Parashat Bemidbar 5783

May 16, 2023

Cantor Robin Anne Joseph (’96)

“The straight line belongs to men, the curved one to God”                  ~ Antoni Gaudi, architect In case we missed it, we begin this book of the Torah with a reminder: we’re BaMidbar—in the desert. Still. But why? What are the Israelites still doing in the desert? After one year and one month, couldn’t they make it through the desert any faster? It really shouldn’t take more than a few weeks to get from Egypt to Israel, even you are traveling on foot with hundreds of thousands of people and a lot of livestock. But not to worry; at the beginning of Parashat BeMidbar, we seem to be at an inflection point. The Israelites must surely be thinking that their travels are coming to an end. As they ceremoniously take stock of the able-bodied men from among their tribes who will form an army to battle any peoples who might try to stop...

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Parashat Bemidbar 5782

June 3, 2022

Click HERE for an audio recording of this D’var Torah The Torah is for Everyone A D’var Torah for Parashat Bemidbar By Rabbi Marc Rudolph (’04) Before the Sinai Desert was returned to Egypt in the Peace Treaty of 1978, it was possible to take a bus directly from Tel Aviv to the tip of the Sinai Peninsula, Sharm el Sheik. I boarded that bus alone on my Spring Break of 1973 when I spent a year in Israel. I intended to camp out on the beach and snorkel on the reefs of the Red Sea off Sharm El Sheik. There were only a few of us on that bus, including a Bedouin man. We traveled for hours through seemingly interminable and vast expanses of wilderness. When we think of “wilderness” in North America, we imagine tracts of virgin forests with wild rivers flowing through them untouched by human hands. We think of nature “untamed” by...

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Parashat Bemidbar 5781

May 14, 2021

Click HERE for an audio recording of this D’var Torah A D’var Torah for Parashat Bemidbar By Rabbi Lizz Goldstein (’16)The summer is nearly here, more and more adults are vaccinated, and it seems new opportunities for gathering will become available. And yet, the language of “reopening” or “returning to normal” feels complicated for me. Setting aside for the moment all the issues that already existed in the old normal which were exacerbated and highlighted during the pandemic but largely ignored on the level of institutional change, the concept of “returning” now rings false when faced with the reality of how many people have been out and about right along. Some due to financial necessity, some due to youthful feelings of immortality, and some due to misinformation and the politicization of the virus. Now there are reports of variant strains of the coronavirus, that herd immunity may never really be...

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Parashat Bemidbar 5780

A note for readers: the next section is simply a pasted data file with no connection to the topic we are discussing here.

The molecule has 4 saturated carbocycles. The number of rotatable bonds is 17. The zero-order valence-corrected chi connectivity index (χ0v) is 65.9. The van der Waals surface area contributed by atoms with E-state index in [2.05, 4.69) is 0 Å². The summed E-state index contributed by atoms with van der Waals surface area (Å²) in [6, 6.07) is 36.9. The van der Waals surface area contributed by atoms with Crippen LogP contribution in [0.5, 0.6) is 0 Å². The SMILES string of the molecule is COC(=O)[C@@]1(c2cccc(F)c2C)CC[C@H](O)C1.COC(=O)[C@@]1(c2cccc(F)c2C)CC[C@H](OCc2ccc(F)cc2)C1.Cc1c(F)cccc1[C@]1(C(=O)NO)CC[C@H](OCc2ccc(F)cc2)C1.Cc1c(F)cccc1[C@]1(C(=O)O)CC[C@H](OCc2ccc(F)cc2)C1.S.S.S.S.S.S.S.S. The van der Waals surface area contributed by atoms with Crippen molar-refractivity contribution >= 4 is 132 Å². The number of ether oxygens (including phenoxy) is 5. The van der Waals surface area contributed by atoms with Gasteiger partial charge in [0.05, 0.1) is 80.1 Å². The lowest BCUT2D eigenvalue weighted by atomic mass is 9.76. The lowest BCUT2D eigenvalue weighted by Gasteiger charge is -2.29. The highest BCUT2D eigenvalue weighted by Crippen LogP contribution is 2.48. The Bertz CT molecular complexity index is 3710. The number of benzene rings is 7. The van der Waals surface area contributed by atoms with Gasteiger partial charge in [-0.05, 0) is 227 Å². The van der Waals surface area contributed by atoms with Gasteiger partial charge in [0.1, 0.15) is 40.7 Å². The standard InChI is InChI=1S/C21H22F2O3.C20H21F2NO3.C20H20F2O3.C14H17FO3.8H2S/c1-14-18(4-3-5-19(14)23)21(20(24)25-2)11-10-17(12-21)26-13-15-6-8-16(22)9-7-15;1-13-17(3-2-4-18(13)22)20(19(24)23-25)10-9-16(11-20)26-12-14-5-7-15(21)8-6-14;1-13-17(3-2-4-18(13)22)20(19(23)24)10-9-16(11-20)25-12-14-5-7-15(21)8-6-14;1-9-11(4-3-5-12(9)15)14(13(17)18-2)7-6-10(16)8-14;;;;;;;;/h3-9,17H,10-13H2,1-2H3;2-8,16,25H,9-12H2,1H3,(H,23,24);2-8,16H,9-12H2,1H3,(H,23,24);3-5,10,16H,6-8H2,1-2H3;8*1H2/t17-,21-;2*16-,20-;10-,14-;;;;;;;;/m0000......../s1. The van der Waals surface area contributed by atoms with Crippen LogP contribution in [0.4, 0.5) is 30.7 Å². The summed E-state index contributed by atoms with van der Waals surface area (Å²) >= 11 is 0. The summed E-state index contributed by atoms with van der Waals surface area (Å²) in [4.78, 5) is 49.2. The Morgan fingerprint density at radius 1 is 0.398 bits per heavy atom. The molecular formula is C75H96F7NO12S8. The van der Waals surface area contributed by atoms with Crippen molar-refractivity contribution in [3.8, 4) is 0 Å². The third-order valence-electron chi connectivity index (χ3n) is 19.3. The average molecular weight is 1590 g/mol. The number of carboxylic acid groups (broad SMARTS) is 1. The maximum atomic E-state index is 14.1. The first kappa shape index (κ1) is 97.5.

May 22, 2020

Twelve Tribes Meditation for Parashat Bemidbar A D’var Torah for Parashat Bemidbar By Rabbi Jill Hammer Parashat Bemidbar describes how the twelve tribes encamp around the Tabernacle and the priests: three tribes on each side, with the Levites at the center. This sacred geometry is reminiscent of the months of the year and also of the four directions and seasons—twelve is three times four, a combination of two powerful numbers. One way to take in the Torah of Parashat Bemidbar is to explore the encampment of the twelve tribes through meditation. Sefer Yetzirah, the Book of Creation, is a Jewish mystical work written between the 6th and 9th century CE. Sefer Yetzirah describes how God uses the Hebrew letters to create the world. Twelve of the letters are associated with twelve human faculties, and also with the twelve months. Later Jewish sources associate each month and faculty with a tribe as well. In one version of...

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Parashat Bemidbar 5779

June 6, 2019

The “New” Tribes of Israel A D’var Torah for Parashat Bemidbar By Rabbi Irwin Huberman (’10) Over the centuries, there has been much debate and speculation regarding the fate of the twelve tribes of Israel. In recent years, with the advent of such genealogy programs as and 23andMe, there has been considerable interest within the Jewish world and beyond in tracing our roots and countries of origin. Yet, in spite of this new technology, few of us, with the exception of the Kohanim and Levi’im, know which tribe we descend from. But, can we truly say, in 2019, that the idea of tribalism within Judaism is passé? Perhaps not. In Biblical times, each Israelite knew where they came from. Each tribe has its own banner. Each tribe had its own personality. In the closing portion of the Book of Genesis, in his last days, Jacob gathers his twelve sons, and gives...

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